Mudfish and Pythons

Mudfish and Pythons

From Chicken Soup for the Soul Celebrating People Who Make a Difference

Mudfish and Pythons

Man can live for about forty days without food, and about three days without water, about eight minutes without air . . . but only for one second without hope.

Hal Lindsey

The trailhead of San Elijo Lagoon, nearly invisible in the foliage, is a door into San Diego County’s largest coastal wetlands. I’ve hiked it with many people, but my hiking partner today knows more about survival in the wild than any of them.

Benson Deng, now twenty-five, was seven years old when he fled a thousand miles barefoot across Africa, keeping his two five-year-old companions, a brother and a cousin, alive. They ran into the night to escape death when their villages in southern Sudan were attacked.

Camera around my neck, I grab water bottles from the car. Before setting out, we read the posted information about rattlesnakes and mountain lions. When crossing Sudan, Benson witnessed boys killed by lions. “Our lions are not true lions,” I explain. “They are part of the cougar family and weigh less than you. Not six hundred pounds like the African lions.”

Benson seems unphased and forges ahead. The eucalyptus trees canopying the trail sway in the ocean breeze, playing a soft percussion to the caterwaul vocals of ubiquitous crows. Walled-in by snarled undergrowth, the first quarter mile is a jungle. Breaks in the foliage reveal mounds of dead pampas grass that resemble villages of queer thatched huts. When my son, Cliff, was a preschooler, we’d come here to “troll village.” With a plumed felt pirate hat and plastic cutlass in hand, he’d slash and stab the grassy huts, driving imaginary enemies from their hiding places.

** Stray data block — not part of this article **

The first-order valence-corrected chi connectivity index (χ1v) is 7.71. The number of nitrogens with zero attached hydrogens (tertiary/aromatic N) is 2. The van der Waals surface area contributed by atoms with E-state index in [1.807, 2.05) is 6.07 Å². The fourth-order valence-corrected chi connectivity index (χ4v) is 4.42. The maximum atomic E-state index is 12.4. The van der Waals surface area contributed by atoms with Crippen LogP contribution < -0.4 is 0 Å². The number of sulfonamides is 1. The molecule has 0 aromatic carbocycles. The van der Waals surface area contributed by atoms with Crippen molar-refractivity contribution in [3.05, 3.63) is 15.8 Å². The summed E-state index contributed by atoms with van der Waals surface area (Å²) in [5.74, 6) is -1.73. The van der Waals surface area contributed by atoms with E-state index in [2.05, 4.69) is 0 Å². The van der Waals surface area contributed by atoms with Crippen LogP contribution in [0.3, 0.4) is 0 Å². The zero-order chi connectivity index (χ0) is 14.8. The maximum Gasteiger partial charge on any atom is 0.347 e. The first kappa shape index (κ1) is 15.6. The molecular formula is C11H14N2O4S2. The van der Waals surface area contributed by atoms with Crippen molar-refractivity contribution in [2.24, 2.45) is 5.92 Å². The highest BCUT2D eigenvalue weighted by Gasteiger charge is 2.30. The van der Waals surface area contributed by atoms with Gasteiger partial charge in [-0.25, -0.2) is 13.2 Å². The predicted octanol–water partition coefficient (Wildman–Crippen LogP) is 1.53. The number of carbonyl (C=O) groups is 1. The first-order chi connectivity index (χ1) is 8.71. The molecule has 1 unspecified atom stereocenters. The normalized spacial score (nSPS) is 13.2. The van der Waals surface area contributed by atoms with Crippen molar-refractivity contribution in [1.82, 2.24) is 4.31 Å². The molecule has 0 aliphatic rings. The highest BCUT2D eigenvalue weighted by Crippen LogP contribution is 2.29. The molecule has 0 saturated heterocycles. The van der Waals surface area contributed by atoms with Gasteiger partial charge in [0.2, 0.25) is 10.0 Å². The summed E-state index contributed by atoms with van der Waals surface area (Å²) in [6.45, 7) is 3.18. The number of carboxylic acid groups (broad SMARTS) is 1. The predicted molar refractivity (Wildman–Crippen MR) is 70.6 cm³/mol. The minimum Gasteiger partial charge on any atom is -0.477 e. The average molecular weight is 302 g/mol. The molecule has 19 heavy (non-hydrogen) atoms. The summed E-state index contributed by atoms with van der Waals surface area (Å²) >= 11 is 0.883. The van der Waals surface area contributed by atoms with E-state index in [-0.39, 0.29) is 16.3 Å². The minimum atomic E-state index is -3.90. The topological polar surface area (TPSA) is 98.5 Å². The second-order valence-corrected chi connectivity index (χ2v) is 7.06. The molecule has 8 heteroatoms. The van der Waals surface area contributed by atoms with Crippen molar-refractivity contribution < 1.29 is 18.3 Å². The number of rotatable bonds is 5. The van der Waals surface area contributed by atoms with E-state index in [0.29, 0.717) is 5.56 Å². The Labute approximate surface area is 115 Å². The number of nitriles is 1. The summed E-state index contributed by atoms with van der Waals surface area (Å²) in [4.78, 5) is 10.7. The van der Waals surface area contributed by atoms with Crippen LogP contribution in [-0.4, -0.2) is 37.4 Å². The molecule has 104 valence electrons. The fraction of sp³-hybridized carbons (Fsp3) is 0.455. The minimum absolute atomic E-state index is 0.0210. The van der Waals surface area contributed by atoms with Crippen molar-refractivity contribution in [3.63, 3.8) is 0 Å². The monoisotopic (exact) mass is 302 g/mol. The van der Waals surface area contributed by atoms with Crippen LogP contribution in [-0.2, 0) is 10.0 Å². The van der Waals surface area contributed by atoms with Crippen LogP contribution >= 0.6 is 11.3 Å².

No hat or sword for Benson, just the longest pair of legs I’ve seen on anyone his height. I’m lathered in sunscreen and swaddled in long sleeves, but Benson is bare-armed in a tank top, his ebony melanin a superior sunblock to any cream or lotion. He’s told me that on their trek, they walked mostly at night. Nevertheless, I imagine their sun exposure was extreme. Benson had shorts, or underwear as he calls them, but his cousin and brother had nothing. Like Benson, they, too, are blessed with skin that can withstand the equatorial sun. In that situation, I wouldn’t fare better than a naked mole rat.

The trail narrows to single file, and we catch our first glimpse of the Pacific Ocean. I’m in the rear, trying to keep up, much like a hippo keeping pace with a gazelle. We come to cattails soaring over our heads and Benson stops. “We have this grass in Sudan.” He yanks out several green reeds, plops onto a nearby log, whips off a shoe and sock, and loops the reeds around his big toe. His nimble fingers braid expertly. Slipping the finished rope through a loop, he hands it to me. “If night comes, you can tie up your goat.”

I give the cord a hard tug. “The goat’s there for the night with this.”

Proceeding on, the sun warms our backs and the ocean fills our nostrils. Mist huddles in low areas, trying to escape the rising sun, while snowy egrets lift their feet like ballerinas, and blue herons, still as statues, deceive their prey below. Benson strays off trail. “Mudfish like to live here.”

“What does a mudfish look like?”

“Like an eel. To catch one you must know the sound they make to call their mates.”

“What sound is that?”

Benson puffs his cheeks. “Hooph, hooph.” The sound is like an owl with a lisp.

“Did you ever catch one?”